The House of Representatives is poised to make great strides forward in transparency, and our work over the last year aims to help them do that. Here’s how this spreadsheet (.xls) will do that.
In December, the House Administration Committee announced a plan to improve the publication of House documents. In January, a new site—docs.house.gov—went live. (It’s attractive looking, but still bare‐bones.) On Thursday this week, the Committee is hosting a “Legislative Data and Transparency Conference” to examine what data is out there and what data should be out there. Little information is on the Web yet, but you can sign up to attend at the link just above.
I’ll be speaking on the last panel of the day, which deals with measuring transparency success. Likely, they chose me for this panel because I’ve already been grading the government on its publication practices.
Last September, you see, we graded Congress on how well it publishes data that would assist the public in computer‐aided oversight. The summary blog post is called “Needs Improvement.” And then in December, we graded the government on publication of budget, appropriations, and spending data. That’s a joint legislative‐executive responsibility, but mostly executive. The message was: “ ‘Needs Improvement’ is Understatement.”
How do you grade Congress and the government on their data publication?
You start out by modeling the data government should publish. We put together a data model for legislative process, for example, and then a data model for budgeting, appropriating, and spending. We got a great deal of help from folks at the Sunlight Foundation, OMB Watch, and others such as the National Priorities Project, as well as data guru Josh Tauberer, whose latest project is PopVox.
Even with all this help, these models won’t be the last word—there is much to learn yet about the data structure that will serve every use the public may want to make of information. But it’s a strong start.
Then we compared the data that’s actually out there to the practices described in my paper, “Publication Practices for Transparent Government,” and out popped the grades! They were pretty bad…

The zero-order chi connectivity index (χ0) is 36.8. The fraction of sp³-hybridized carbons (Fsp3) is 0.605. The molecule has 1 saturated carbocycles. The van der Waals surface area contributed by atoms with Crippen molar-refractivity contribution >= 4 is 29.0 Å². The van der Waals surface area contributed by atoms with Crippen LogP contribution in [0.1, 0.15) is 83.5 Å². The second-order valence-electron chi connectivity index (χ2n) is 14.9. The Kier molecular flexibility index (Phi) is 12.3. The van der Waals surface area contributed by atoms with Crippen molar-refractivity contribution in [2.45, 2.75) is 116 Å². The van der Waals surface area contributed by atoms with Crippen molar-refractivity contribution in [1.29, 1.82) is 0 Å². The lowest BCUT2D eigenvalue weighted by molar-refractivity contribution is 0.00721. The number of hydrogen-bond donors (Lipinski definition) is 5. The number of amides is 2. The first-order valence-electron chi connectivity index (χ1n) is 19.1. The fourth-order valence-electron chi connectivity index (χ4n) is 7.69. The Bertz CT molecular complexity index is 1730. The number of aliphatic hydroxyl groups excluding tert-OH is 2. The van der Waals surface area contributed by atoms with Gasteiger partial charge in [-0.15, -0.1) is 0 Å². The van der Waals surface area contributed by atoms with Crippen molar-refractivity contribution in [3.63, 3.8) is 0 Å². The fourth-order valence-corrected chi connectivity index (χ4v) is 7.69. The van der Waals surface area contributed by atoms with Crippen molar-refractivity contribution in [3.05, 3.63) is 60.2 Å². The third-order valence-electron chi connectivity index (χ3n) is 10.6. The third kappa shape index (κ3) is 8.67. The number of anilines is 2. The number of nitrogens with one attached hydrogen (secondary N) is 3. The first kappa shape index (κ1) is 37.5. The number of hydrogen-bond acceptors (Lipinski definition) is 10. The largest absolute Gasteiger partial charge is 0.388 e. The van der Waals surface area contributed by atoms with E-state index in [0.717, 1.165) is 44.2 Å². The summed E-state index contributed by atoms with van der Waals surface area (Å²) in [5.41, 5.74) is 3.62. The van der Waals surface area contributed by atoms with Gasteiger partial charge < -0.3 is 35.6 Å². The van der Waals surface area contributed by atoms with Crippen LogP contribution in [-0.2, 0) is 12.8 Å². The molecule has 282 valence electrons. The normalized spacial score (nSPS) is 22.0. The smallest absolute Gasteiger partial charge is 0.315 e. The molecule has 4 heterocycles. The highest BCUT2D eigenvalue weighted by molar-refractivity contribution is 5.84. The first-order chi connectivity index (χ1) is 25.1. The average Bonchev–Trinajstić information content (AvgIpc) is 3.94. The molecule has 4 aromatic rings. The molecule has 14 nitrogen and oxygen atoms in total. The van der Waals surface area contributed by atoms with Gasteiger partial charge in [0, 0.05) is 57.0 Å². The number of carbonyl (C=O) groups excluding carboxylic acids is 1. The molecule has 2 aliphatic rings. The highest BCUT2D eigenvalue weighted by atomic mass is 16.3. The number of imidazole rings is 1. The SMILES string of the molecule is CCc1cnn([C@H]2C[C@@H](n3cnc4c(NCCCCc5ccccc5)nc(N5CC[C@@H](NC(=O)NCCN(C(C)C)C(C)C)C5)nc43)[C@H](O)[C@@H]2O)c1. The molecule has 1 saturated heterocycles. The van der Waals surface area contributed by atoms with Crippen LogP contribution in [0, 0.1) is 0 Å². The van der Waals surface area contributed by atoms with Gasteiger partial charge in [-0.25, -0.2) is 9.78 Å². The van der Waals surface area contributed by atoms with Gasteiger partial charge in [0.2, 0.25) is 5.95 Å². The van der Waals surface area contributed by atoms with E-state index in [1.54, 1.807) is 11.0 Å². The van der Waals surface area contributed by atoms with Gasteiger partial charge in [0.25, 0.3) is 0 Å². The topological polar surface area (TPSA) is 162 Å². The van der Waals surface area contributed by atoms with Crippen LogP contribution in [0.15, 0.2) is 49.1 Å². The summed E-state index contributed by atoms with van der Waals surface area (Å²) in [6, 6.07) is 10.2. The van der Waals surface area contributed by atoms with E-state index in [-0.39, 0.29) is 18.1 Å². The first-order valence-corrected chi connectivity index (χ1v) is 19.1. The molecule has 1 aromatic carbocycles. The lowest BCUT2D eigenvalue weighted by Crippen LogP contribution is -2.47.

The House of Representatives aims to fix that—for its part, at least.
Now to this spreadsheet: it’s a list of the things that should be identified in congressional documents so that computers can find the most salient information in them. It also indicates the “vocabularies” that already exist for identifying many of them: members of Congress, bills, laws, statutes, committees, agencies, programs, and so on. We’ve talked about how to identify “budget authority” and appropriations (spending) so that computers can capture that information from bills and committee reports. Locations, state and foreign governments, times, meetings—all these things can be put into electronic versions of documents to allow computer‐aided public oversight.
Once documents contain data like this in the proper structures, literally thousands of questions about Congress will be answered instantly.
- How much new budget authority has each member of Congress proposed? Voted for? Voted against? Allowed to go through on voice vote or unanimous consent? How about this same information by state? By region? Or by seniority?
- What title of the U.S. code do members of Congress most often propose to amend? What title do they actually amend the most?
- What bills affect my state specifically, such as by naming buildings, creating wilderness areas, changing boundaries on parks, or giving land to localities?
- How often do my member of Congress and senators break with their party?
These are just a few examples. In the hands of varied users, the data will be converted to hundreds or thousands of uses. It will go into studies performed by political scientists and it will supercharge news reporting. But more importantly, it will go into services that inform people directly and quickly about how their own representatives in Congress are acting and what they’re saying.
It will give people insight into where the money goes—from the moment new spending is proposed all the way through to when Congress spends it—or declines to spend.
Credit is due to the leadership in the House of Representative for starting this work. There is a lot to do before they show clear success. But they are way ahead of President Obama, whose Sunlight Before Signing transparency promise lags badly, and who has yet to put together a machine‐readable organization chart for the executive branch of the federal government. He can easily do the latter, and coordination with Congress is essential for transparency success. The sooner that happens the better.